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Trades-related classes available online

Sask expands its distance education model for K-Grade 12, which could raise the profile of agricultural classes.

KENASTON. — More students may take notice of, and enrol in, agricultural online high school classes under the new Saskatchewan Distance Learning Corp.

Sask DLC, as it’s known, was established as a new Treasury Board Crown corp. last year to centralize online Kindergarten to Grade 12 education in the province.

The former Sun West School Division’s DLC in Kenaston is serving as head office with satellite locations in Estevan, La Ronge, Moose Jaw, Neilburg, Nipawin, Prince Albert, Saskatoon, Swift Current and Yorkton. About 150 teachers and administrators were hired to boost online teaching and learning.

CEO Darren Gasper, a former superintendent with Sun West, said 14 different online schools in several divisions merged to create Sask DLC. The school offers more than 120 high school courses, including some that provide post-secondary credit.

“This merger is really allowing us to increase the number of ag courses that are available to students across the province and (is) an opportunity (to) collaborate on some future ones as well,” he said.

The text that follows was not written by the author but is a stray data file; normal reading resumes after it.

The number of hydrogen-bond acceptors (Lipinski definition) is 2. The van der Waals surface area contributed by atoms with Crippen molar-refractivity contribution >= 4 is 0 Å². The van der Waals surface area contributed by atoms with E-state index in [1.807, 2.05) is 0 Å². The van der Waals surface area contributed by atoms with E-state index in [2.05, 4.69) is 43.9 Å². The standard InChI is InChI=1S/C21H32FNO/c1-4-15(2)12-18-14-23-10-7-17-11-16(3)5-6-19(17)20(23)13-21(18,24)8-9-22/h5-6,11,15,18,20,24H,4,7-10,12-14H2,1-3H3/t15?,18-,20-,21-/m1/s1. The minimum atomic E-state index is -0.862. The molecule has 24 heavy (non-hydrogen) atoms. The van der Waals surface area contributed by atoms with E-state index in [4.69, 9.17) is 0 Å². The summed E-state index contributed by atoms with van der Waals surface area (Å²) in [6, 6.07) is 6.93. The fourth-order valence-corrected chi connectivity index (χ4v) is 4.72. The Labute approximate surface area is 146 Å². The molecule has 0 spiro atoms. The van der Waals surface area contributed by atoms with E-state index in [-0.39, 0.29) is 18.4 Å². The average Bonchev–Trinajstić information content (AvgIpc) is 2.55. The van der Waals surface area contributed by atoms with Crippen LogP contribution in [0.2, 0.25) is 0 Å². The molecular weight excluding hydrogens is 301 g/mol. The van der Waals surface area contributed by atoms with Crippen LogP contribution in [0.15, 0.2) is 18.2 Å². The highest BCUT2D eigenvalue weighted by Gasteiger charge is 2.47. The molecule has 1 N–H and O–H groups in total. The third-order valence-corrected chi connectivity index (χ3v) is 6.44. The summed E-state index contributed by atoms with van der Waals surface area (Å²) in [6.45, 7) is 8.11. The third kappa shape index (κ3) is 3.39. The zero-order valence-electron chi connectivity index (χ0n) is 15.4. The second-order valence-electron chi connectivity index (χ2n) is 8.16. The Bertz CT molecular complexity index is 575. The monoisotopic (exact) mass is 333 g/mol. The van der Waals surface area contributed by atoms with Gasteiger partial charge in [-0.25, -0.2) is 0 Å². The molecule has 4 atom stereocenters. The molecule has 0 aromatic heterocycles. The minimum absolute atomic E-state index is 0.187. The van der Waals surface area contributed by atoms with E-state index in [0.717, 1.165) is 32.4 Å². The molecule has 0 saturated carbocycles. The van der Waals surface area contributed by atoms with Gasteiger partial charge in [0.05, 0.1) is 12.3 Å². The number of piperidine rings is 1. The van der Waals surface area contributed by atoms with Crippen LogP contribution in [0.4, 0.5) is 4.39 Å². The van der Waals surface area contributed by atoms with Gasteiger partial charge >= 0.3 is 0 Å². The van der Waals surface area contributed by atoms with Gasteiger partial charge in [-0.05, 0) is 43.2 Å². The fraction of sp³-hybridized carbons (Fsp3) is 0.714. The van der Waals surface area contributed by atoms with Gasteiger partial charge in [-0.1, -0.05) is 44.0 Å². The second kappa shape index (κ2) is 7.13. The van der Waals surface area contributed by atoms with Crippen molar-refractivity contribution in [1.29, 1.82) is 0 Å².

Fifteen courses were offered this fall.

These include production-related courses: Cow-Calf 10, 20 and 30; Equine Studies 10, 20 and 30; and Field Crop 10, 20 and 30.

Trades-related classes include Agricultural Equipment Technician 20 and 30. Gasper said these have been popular because students have the opportunity for work placements at dealerships to see what the career is like. The classes include 50 hours of theory and 50 hours of work placement, along with an optional boot camp at SaskPolytechnic.

“We’ve seen a lot of kids go through the program and be offered a career job immediately following their graduation,” Gasper said.

Grace Waldenberger, who grew up on a farm near Moose Jaw and attended high school in the city, took both AET levels. She said she wanted to learn how to fix things to add to her role on the farm.

She said the theory portion helped explain a lot about engines, for example, prior to her work placement at Young’s Equipment, and the hands-on component was invaluable.

“They know you’re there to learn,” she said of the staff with whom she worked. “They know you won’t be able to rebuild a whole engine by yourself.”

But she was able to help her dad prepare equipment for different tasks. Although she didn’t choose a career as a technician — she is returning to the University of Saskatchewan for her second year in agribusiness — she said she appreciated the opportunity to take credit classes that interested her and gave her new skills.

Waldenberger said she liked distance learning because she could do it on her own time and it kept her excited about working in agriculture.

“You have to be diligent,” she said during a harvest break. “You have to be willing to work because it’s on you.”

She also said learning as an individual kept the intimidation factor down since she wasn’t in a classroom with people who knew much more than she did.

Another class added in the last couple of years is Parts Technician 30 and a Precision Agriculture 30 course is in development.

A partnership with the North American Equipment Dealers Association supports these classes.